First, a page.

This full length portrait of the English monarch King Henry VIII is derived from the Whitehall Mural, painted by Hans Holbein in 1537. It is one of the most recognisable images in the Walker Art Gallery’s collection. The mural depicted Henry VIII, Henry VII and their wives, Jane Seymour and Elizabeth of York respectively. It was painted onto the wall of one of the state rooms of Whitehall Palace. It was probably intended to serve as propaganda to reinforce the strength of the Tudor dynasty and Henry VIII’s total authority. It was destroyed in a fire at Whitehall Palace in 1698. The Walker portrait was produced by an unknown artist who was familiar with the Whitehall mural. The artist had access to the designs or patterns used by Holbein.
Like the original mural, the Walker portrait conveys the immense power and authority of Henry VIII. This is achieved without traditional symbols of royalty such as a crown or sceptre, but instead through Henry VIII’s pose, facial expression and visible symbols of his immense wealth such as his costume and jewellery. Henry VIII’s fatness here is a sign of his power, with his barrel chest and his feet placed firmly apart. His hand hovers near his dagger and he fixes us with his cruel gaze.
Today, it is easy to forget the absolute terror that such a portrait would have struck into the hearts of Henry VIII’s subjects. Henry had a reputation as a fierce and egotistical King who would execute at will anyone who stood in his way without trial. He had several of his closest advisors and friends beheaded, including Thomas Cromwell. When his wife Anne Boleyn suffered a miscarriage, he reacted by ordering her execution because he thought it stood in his way of producing a male heir.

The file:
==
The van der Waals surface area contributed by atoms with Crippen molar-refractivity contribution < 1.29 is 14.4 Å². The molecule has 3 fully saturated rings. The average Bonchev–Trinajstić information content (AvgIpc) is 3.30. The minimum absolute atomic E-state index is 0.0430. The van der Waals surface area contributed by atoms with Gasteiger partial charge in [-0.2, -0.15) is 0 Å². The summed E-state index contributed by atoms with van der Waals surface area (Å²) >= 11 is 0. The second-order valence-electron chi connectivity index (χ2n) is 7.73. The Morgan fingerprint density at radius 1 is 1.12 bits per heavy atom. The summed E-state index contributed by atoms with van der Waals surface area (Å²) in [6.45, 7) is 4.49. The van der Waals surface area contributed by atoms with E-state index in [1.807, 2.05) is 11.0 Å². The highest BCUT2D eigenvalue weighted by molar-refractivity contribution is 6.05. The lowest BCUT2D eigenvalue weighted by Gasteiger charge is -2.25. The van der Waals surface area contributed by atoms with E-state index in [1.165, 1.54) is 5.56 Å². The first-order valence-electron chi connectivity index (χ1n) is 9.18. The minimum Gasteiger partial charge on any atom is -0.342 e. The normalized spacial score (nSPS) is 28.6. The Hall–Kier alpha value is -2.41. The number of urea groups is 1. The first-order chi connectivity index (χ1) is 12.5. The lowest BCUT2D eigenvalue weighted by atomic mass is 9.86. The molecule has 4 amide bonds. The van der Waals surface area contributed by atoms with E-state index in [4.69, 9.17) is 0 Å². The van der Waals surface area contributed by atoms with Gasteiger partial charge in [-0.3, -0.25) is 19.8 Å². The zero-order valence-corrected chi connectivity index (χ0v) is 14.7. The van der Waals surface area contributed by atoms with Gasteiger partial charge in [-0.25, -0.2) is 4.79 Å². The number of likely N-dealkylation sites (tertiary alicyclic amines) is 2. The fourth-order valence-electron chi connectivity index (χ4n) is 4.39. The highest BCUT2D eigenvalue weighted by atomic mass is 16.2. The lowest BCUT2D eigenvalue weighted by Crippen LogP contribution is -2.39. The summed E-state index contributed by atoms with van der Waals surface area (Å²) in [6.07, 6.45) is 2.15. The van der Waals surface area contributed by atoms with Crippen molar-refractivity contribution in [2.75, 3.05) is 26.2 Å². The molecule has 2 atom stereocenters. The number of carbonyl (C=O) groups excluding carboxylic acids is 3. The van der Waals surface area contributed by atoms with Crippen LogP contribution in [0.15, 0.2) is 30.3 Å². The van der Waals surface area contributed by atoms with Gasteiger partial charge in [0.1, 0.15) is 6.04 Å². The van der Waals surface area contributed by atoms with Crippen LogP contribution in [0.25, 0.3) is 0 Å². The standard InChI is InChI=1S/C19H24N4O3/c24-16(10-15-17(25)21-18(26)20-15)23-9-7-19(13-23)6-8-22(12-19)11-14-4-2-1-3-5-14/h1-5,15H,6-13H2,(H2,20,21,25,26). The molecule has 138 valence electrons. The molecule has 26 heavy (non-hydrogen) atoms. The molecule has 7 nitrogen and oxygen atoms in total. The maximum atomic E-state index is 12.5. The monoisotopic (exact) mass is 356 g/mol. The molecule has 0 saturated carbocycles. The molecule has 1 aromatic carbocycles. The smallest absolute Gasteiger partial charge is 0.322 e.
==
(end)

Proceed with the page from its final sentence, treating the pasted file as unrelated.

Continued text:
Henry was also known for making radical changes to English law and the constitution, in order to secure and expand his royal power. For example, in 1533 he passed a law in England called the Buggery Act, which prosecuted against acts of sodomy. This made homosexual acts illegal according to civil law in England for the first time. However, it is believed this law was introduced only in order to aid his desire to wrestle wealth and power from the Catholic Church. It allowed for the arrest and execution of monks, and hence the confiscation of their land and goods. Though few were convicted of this law in England during the 16th and 17th centuries, it reinforced existing homophobic attitudes in wider society. It served as the basis for future laws in England, introduced in the 19th century and in place until 1967, which did lead to the frequent prosecution and persecution of anyone thought to engage in homosexual activity. Moreover, the law was adopted by the original thirteen colonies. It therefore introduced the idea that homosexual acts should be punished by death into societies which had previously held very different social attitudes to same sex desire.